This series of lessons need not be used necessarily in the are her feet padded? Why doesn't she need shoes? Can order in which they are given here. Always plan lessons we walk as softly as she? Can we jump, as lightly? The

in view of the specific need. next time you go out of doors shov me how the kitty jumps,

Materials used for illustrative purposes and for concrete runs and walks.

needs in the development of these lessons may be as follows:

1 A miniature house given to the children to furnish 8 Care

and keep clean. Your cat not only takes good care of herself, but she

2 Dressing dolls. takes care of her kittens. What does she do that mother

3 Weaving blankets. does for the baby? She feeds them, washes them, brushes 4 Excursions to country, city, markets, factories, etc. their hair, and sometimes carries them from one place to

5 Reproducing home interests and activties in dramaanother. Who knows how she carries them?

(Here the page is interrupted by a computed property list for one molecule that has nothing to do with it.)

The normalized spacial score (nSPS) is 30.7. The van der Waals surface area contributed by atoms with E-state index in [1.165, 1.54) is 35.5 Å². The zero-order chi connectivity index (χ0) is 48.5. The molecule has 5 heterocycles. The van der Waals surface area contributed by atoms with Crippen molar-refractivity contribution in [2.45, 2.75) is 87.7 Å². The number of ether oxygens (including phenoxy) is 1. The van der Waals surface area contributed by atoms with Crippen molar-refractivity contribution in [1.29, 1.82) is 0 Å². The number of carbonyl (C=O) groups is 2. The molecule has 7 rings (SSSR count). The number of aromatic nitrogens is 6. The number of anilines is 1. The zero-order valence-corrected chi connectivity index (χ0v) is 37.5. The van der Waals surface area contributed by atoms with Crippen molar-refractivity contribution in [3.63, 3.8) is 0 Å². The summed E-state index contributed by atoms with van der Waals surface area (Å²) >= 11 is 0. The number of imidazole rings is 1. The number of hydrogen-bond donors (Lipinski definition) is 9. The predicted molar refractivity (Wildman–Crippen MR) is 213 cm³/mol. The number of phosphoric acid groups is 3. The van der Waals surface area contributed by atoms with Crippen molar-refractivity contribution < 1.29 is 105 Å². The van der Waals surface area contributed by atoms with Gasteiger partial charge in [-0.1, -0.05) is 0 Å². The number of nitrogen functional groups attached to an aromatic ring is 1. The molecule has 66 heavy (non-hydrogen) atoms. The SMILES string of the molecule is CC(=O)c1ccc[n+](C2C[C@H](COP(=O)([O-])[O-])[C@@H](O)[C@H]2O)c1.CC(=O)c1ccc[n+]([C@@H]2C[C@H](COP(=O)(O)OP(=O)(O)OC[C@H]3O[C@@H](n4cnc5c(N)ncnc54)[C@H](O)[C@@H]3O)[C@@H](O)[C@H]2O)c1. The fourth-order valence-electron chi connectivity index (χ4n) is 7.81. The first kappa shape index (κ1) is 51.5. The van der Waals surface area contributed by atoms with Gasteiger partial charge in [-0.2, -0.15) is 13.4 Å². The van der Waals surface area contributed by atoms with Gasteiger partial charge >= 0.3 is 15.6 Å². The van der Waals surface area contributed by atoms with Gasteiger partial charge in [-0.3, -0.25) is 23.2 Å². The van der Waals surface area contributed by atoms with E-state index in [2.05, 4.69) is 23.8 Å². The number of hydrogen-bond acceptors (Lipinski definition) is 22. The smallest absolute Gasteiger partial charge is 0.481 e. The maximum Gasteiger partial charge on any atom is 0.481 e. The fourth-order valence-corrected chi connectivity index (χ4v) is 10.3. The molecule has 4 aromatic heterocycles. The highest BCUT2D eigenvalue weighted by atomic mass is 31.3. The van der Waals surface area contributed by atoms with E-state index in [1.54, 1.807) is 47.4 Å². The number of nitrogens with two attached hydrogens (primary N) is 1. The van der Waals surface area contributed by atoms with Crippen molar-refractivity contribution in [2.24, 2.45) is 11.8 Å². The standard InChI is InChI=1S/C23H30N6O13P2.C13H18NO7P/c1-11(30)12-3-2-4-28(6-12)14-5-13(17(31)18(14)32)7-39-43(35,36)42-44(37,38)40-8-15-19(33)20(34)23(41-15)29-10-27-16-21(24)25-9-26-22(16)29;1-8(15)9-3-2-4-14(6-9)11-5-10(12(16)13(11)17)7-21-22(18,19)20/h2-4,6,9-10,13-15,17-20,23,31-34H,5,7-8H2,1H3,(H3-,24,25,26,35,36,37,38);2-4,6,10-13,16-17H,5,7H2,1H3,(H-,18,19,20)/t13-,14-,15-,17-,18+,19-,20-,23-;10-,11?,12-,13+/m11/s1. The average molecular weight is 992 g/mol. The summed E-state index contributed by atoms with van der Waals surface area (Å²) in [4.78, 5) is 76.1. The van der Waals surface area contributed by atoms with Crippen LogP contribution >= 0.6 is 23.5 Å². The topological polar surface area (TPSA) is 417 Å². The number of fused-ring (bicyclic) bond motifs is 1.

tization, drawing, construction project work, oral and How can we take care of kitty? There are a great many silent reading ways. Give her plenty of good food. Do not use her 6 Seasonal interests-reproduced through various other dish for any other purpose and always keep it clean. Never school activities. let her eat out of your dish or with your fork and spoon. 7 Animals in the room for a few days at a time Teach her not to jump on the table or touch food which dog, cat, rabbit, squirrel, hen and chickens. is not meant for her. Teach her to be clean about the

8 Games. house, and give her a comfortable, clean bed to sleep in. 9 Stories. How does mother take care of your bed? You must take 10 Pictures. care of kitty's bed in the same way. Always be kind to 11 Luncheon activities — picnic parties, etc. your kitty.

12 Making of illustrative scrap-books. Similar lessons may be given on the dog, horse, cow,

13 Construction project work on the floor. rabbit and squirrel. In each case care, responsibility,